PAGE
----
Kenneth Bressett’s memoir A Penny Saved: R.S. Yeoman and His Remarkable Red Book celebrates the life of his mentor, hobby legend Richard S. Yeo (known as R.S. Yeoman), and the longevity of the Guide Book of United States Coins (the “Red Book”), first published in 1946. The 352-page hardcover volume is available from bookstores and hobby shops and online (including at Whitman.com). This excerpt is from chapter 5, wherein Bressett shares a number of Yeoman’s writings. It was first published in the February–March 1964 issue of the Whitman Coin Supply Merchandiser. Yeoman talks about the importance of coin shows, the camaraderie they foster, and how to balance their objectives. He put these thoughts on paper 60 years ago—but they could have been written with equal wisdom today.
Whatever observation we make about the trend of coin collecting, the desire to assemble in large groups is clearly the most evident. Any week of the year, with a few obvious exceptions, there are one to ten coin shows in as many communities throughout the United States and Canada. It is a good trend, and those of us who supply the necessary accessories for arranging, protecting, and pricing coins, should encourage this kind of togetherness to the utmost.
The primary objective of the convention has been and probably will continue to be the selling and buying of coins. These gatherings are basically bourses, and most dealers derive an added benefit from making contacts with new and old customers. The sale of a coin folder or Blue Book to a novice collector is often the start of a long-term dealer-client association.
The future of the coin show or convention, however, rests on more than the bourse, and it is encouraging to see how some local club sponsors are keeping a happy balance between the dealer’s bourse, the auction, and the educational features. The show chairman is on the right track when he emphasizes exhibits and announces well in advance that handsome trophies or plaques will go to the winners. He knows that newcomers to the numismatic ranks are quickly brought into the show when the local newspaper, radio, and TV announces a free exhibit of rare coins.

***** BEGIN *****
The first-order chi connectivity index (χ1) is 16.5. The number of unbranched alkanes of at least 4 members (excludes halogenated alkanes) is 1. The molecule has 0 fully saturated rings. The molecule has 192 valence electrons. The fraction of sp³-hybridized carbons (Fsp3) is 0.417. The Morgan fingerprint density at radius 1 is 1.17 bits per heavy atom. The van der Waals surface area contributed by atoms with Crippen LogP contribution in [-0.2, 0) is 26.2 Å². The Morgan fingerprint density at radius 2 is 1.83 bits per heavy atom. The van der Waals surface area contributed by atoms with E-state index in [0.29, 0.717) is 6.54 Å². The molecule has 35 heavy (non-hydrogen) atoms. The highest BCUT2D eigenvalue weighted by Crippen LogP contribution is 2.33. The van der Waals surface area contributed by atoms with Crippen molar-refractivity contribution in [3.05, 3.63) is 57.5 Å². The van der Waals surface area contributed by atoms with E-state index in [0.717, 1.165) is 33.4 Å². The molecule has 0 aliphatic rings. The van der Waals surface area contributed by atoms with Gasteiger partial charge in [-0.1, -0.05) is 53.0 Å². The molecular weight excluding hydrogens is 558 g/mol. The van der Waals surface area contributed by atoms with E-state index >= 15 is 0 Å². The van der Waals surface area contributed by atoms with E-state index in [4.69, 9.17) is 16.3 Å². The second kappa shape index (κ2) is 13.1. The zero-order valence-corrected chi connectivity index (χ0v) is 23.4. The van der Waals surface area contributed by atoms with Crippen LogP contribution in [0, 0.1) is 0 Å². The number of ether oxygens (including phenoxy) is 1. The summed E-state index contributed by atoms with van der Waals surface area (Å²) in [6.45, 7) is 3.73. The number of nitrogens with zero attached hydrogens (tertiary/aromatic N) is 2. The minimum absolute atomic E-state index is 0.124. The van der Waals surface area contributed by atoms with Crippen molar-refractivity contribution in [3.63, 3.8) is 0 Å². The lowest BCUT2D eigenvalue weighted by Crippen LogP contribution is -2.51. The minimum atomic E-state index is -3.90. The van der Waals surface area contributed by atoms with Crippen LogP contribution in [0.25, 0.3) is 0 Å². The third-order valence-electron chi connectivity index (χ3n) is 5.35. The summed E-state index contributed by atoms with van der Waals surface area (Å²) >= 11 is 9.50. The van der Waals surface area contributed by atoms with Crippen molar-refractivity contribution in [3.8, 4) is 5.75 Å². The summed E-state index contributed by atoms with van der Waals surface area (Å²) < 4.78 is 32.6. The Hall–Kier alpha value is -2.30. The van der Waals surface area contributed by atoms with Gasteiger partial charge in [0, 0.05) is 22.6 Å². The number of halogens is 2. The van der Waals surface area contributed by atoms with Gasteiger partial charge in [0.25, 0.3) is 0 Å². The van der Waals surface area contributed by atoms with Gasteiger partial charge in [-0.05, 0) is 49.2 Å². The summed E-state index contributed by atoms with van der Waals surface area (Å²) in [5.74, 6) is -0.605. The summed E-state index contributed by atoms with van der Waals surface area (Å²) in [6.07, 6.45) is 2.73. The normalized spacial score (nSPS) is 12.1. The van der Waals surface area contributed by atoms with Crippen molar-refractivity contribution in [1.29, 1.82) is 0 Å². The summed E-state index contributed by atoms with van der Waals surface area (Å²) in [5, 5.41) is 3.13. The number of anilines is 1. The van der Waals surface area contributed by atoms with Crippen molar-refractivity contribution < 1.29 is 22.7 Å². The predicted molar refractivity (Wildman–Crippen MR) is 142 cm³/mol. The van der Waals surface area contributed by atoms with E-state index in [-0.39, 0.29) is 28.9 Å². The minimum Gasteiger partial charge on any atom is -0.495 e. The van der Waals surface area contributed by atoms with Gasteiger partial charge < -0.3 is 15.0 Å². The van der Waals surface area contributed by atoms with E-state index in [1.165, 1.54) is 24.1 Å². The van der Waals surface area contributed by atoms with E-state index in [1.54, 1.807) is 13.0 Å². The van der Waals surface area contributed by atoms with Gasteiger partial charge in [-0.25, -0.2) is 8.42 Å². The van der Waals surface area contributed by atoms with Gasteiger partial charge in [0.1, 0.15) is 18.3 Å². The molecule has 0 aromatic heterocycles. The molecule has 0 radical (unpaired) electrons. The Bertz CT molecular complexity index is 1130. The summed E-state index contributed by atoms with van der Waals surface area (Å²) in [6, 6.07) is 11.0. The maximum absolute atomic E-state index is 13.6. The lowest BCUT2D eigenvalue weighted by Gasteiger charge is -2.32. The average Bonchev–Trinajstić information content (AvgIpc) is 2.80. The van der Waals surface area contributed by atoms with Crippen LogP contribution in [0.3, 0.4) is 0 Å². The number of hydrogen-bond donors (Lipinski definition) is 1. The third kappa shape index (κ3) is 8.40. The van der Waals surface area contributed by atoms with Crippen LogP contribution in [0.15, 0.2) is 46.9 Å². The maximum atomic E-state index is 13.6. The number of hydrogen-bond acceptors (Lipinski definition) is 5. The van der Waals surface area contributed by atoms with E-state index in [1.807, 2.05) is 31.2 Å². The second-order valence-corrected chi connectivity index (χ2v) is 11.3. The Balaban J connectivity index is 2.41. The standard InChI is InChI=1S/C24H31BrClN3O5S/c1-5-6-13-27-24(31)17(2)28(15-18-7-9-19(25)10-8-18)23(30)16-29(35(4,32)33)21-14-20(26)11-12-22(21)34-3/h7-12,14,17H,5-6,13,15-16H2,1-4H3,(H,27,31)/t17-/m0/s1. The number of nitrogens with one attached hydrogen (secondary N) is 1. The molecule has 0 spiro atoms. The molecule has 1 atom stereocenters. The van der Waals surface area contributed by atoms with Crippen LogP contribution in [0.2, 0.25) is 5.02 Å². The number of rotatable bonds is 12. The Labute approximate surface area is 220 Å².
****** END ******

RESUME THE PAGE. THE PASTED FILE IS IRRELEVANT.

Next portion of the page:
We have noticed that the best attendance comes to those coin shows that have a modest or free registration, accessible display room, cordial committee members to answer questions, and a place to rest when the feet start to tire. One feature in particular has been offered by only a few conventions, and that is a special educational forum. Sometimes a panel of two to four well-informed individuals can do more to further the hobby than all the coin investment plans ever devised. There ought to be more of this kind of thing.
Our hobby can be torn apart very thoroughly if the profit motive continues to be over-emphasized to the exclusion of educational features. Competitive displays, authoritative lectures, mind-stimulating forums, and displays of available numismatic literature are convention attractions that can strengthen and perpetuate the ranks of the coin collecting fraternity. Let us have both school and marketplace, but in the right proportion. Perhaps we can plan our conventions this year with more emphasis on profit of the mind.